"Random Acts of Flyness" — a new HBO weekly series that launched Friday at midnight — is part fever dream, part sketch comedy, part surreal aesthetic statement. Pick your label, because each is correct. A creation of Brooklyn-based filmmaker and artist Terence Nance, "Flyness" is only superficially about "patriarchy, white supremacy and sensuality" — HBO's words — but goes deeper into a dreamscape occupied by (of all people) Jon Hamm, who, in one sketch in the pilot, sells a product to "cure white thoughts." Another is about the "1,000 worries black people should not have to worry about." (In the launch, viewers got "No. 473.") Then there was Rita the Reaper, a '60s-era kids TV host, who tells her youthful African-American fans that "everybody dies."
Did I mention the animation, of which there is plenty? It's exuberant and excellent. HBO ordered six episodes of "Flyness," but expect more. This show is simply remarkable.
I spoke recently with Nance, 36 — a Dallas native and NYU grad, whose acclaimed indie film "An Oversimplification of Her Beauty" (about Nance's ruminations on unrequited love) premiered at Sundance in 2012. An edited version of our chat:
What's the genesis of "Flyness"?
I was in college when I wrote the first treatment in 2006 [and] I was in the process of making my first feature ["Oversimplification"]. I was just in the mode of trying to bring everything I do to the table. Then, in 2014, my friend and colleague Tamir Muhammad had this project at Time Warner [where Muhammad is director of content and artist development] called OneFifty. I had a bunch of stuff I'd made and we put that together, and kind of created a pilot with different segments with interstitial pieces.
There's nothing like this on TV — a high compliment, by the way — but any concern it'd go over the heads of viewers or even HBO?
My feeling is HBO did get it instantly [because] it does use visual and sonic language that is readily legible and understandable. Who the characters were [like Rita or Hamm] and what the emotions were are clear and I always thought they were even if the presentation was new. In some ways, that [the newness] was an asset.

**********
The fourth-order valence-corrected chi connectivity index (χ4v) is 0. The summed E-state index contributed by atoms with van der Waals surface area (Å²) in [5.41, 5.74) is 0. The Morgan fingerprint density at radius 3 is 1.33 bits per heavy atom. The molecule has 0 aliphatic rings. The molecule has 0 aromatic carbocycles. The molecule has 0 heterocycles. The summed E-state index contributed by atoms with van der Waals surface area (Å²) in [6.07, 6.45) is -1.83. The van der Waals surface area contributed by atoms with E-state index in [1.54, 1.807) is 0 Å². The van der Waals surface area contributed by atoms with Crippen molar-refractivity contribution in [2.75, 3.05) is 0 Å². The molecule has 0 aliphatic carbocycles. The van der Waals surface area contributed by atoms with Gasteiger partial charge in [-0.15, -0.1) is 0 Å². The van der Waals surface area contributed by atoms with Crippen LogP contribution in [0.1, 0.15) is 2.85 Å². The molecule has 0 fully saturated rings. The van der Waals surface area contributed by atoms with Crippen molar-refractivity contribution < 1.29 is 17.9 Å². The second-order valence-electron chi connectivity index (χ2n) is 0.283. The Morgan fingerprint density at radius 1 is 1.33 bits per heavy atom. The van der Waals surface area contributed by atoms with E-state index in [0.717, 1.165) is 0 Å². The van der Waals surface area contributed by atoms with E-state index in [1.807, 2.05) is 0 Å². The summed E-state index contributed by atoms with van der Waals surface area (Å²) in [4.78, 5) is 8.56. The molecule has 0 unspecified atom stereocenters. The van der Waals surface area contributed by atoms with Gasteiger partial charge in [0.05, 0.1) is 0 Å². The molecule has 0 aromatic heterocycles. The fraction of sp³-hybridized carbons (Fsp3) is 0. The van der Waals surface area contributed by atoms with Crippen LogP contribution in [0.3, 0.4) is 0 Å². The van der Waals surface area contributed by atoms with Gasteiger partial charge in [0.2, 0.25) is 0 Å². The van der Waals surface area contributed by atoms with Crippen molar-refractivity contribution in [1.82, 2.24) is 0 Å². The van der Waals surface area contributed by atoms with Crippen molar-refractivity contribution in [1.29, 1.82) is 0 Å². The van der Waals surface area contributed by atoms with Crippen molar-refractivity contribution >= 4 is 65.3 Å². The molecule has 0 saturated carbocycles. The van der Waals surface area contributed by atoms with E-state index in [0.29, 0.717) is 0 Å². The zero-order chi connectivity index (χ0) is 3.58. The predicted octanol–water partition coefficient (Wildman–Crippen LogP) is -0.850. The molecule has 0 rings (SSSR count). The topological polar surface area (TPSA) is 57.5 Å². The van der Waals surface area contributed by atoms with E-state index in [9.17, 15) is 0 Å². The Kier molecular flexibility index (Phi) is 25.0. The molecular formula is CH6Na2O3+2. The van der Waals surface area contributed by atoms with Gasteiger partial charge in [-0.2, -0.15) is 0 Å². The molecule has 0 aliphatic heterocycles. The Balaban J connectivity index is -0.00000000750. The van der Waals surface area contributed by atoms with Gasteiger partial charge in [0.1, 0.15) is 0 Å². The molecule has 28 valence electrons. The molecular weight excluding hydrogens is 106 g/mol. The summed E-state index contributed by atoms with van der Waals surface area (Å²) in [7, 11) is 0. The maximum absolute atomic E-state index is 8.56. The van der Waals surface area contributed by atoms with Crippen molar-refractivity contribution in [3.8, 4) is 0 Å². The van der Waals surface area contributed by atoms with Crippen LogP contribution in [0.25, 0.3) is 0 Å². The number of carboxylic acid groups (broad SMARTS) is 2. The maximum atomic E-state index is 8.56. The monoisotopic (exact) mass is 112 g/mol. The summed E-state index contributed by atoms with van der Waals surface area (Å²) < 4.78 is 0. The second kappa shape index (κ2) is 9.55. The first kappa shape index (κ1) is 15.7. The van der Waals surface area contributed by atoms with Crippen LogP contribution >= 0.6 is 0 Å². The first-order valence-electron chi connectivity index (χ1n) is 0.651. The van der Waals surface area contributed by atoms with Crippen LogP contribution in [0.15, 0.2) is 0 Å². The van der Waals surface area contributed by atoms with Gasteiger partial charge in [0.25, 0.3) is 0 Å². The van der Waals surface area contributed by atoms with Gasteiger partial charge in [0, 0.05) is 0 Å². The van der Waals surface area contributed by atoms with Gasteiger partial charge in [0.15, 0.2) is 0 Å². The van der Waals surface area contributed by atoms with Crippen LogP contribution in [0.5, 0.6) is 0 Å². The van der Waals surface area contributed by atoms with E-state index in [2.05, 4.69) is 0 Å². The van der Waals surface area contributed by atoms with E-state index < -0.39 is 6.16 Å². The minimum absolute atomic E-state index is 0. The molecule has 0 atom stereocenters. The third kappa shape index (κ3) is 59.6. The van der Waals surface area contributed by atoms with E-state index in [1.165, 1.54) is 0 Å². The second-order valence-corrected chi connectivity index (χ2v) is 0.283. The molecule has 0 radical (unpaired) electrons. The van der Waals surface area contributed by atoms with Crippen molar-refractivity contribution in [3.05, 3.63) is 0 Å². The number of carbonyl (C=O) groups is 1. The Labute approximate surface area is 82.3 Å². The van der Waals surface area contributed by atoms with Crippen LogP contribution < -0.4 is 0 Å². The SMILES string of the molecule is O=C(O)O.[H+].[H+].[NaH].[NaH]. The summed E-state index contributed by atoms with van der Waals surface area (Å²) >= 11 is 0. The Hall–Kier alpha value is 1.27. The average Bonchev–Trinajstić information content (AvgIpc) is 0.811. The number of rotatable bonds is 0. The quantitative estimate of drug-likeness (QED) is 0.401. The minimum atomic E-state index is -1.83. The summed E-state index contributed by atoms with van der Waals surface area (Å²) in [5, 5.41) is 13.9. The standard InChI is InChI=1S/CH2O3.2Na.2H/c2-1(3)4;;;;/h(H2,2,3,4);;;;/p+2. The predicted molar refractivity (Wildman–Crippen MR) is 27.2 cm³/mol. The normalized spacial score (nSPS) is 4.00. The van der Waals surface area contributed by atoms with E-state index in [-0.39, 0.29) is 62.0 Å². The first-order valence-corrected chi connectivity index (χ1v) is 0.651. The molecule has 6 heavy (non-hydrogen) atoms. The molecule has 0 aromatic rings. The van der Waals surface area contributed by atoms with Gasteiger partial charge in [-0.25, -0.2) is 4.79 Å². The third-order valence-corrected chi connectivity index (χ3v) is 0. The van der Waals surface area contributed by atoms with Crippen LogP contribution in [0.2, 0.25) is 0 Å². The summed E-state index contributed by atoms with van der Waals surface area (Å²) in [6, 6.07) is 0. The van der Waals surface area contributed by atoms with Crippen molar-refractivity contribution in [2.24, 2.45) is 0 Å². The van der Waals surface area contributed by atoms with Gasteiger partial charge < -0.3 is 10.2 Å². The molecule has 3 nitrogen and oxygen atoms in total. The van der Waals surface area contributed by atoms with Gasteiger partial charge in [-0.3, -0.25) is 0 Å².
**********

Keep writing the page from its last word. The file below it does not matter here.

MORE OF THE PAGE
"Flyness" can be funny and scary in the same moment, which is a neat trick. We learn, for example, what the No. 473 thing is that black people need to worry about. What's 472 or 474?
(Laughs) We wrote them all down and unfortunately, they are innumerable.
Your film, "Oversimplification" — which was also filled with animation — was labeled "Afrofuturist." Does the same label apply here?
My thinking about that label is that it's particularly kind of coded with a visual and sonic aesthetic that's about science fiction, or something fantastical or some exploration of black people in the future. The pilot's obviously surreal and I'm black, but I think the kind of aesthetic I wanted was articulated in the '70s with [funk pioneer] Betty Davis, or [SoCal artist] Martine Syms, and her 'Mundane Afrofuturist Manifesto' [which essentially argues that black artists need to focus on a real future, not a sci-fi one]. Our future doesn't have to be in space, but there has to be ways of defining the future with what's relevant right now.
It's an exciting time for black filmmakers on TV. What statement do you want "Flyness" to ultimately make?
I believe in chaos, so I don't think there is a way to describe what it will be or mean culturally. [Also] the series is not just me, but it's also eight other writers and directors ['Flyness' has eight executive producers] who are close to me. Their voice is cross-pollinated with my voice. There's so much commonality with us but huge differences with all of us, too.
And I've got to ask about the trade reports: Will you in fact direct "Space Jam 2," with LeBron James in the starring role?
That would be great if it did happen. (Laughs) I grew up on that movie.